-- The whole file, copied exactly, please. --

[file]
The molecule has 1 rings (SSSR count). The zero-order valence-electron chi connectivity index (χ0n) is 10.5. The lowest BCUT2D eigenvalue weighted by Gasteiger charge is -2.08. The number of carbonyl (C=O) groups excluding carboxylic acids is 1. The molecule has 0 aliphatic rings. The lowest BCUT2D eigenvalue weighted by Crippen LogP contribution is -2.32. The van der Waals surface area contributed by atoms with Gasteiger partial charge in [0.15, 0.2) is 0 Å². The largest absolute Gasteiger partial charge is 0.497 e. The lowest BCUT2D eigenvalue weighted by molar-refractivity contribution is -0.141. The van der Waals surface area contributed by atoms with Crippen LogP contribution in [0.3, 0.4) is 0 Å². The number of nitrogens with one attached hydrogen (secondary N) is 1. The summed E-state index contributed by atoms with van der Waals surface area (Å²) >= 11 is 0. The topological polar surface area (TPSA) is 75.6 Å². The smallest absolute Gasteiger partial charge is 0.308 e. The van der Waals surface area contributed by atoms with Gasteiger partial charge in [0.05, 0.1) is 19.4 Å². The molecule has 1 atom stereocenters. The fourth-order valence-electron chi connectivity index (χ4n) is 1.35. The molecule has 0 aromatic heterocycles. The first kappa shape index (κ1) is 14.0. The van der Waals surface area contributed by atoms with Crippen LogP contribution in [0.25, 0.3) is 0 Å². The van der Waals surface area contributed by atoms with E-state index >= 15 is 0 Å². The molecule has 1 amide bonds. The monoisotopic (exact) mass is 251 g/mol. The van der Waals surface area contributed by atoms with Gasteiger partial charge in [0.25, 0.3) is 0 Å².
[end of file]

The molecule has 1 rings (SSSR count). The zero-order valence-electron chi connectivity index (χ0n) is 10.5. The lowest BCUT2D eigenvalue weighted by Gasteiger charge is -2.08. The number of carbonyl (C=O) groups excluding carboxylic acids is 1. The molecule has 0 aliphatic rings. The lowest BCUT2D eigenvalue weighted by Crippen LogP contribution is -2.32. The van der Waals surface area contributed by atoms with Gasteiger partial charge in [0.15, 0.2) is 0 Å². The largest absolute Gasteiger partial charge is 0.497 e. The lowest BCUT2D eigenvalue weighted by molar-refractivity contribution is -0.141. The van der Waals surface area contributed by atoms with Crippen LogP contribution in [0.3, 0.4) is 0 Å². The number of nitrogens with one attached hydrogen (secondary N) is 1. The summed E-state index contributed by atoms with van der Waals surface area (Å²) >= 11 is 0. The topological polar surface area (TPSA) is 75.6 Å². The smallest absolute Gasteiger partial charge is 0.308 e. The van der Waals surface area contributed by atoms with Gasteiger partial charge in [0.05, 0.1) is 19.4 Å². The molecule has 1 atom stereocenters. The fourth-order valence-electron chi connectivity index (χ4n) is 1.35. The molecule has 0 aromatic heterocycles. The first kappa shape index (κ1) is 14.0. The van der Waals surface area contributed by atoms with Crippen LogP contribution in [0.25, 0.3) is 0 Å². The van der Waals surface area contributed by atoms with E-state index >= 15 is 0 Å². The molecule has 1 amide bonds. The monoisotopic (exact) mass is 251 g/mol. The van der Waals surface area contributed by atoms with Gasteiger partial charge in [0.25, 0.3) is 0 Å².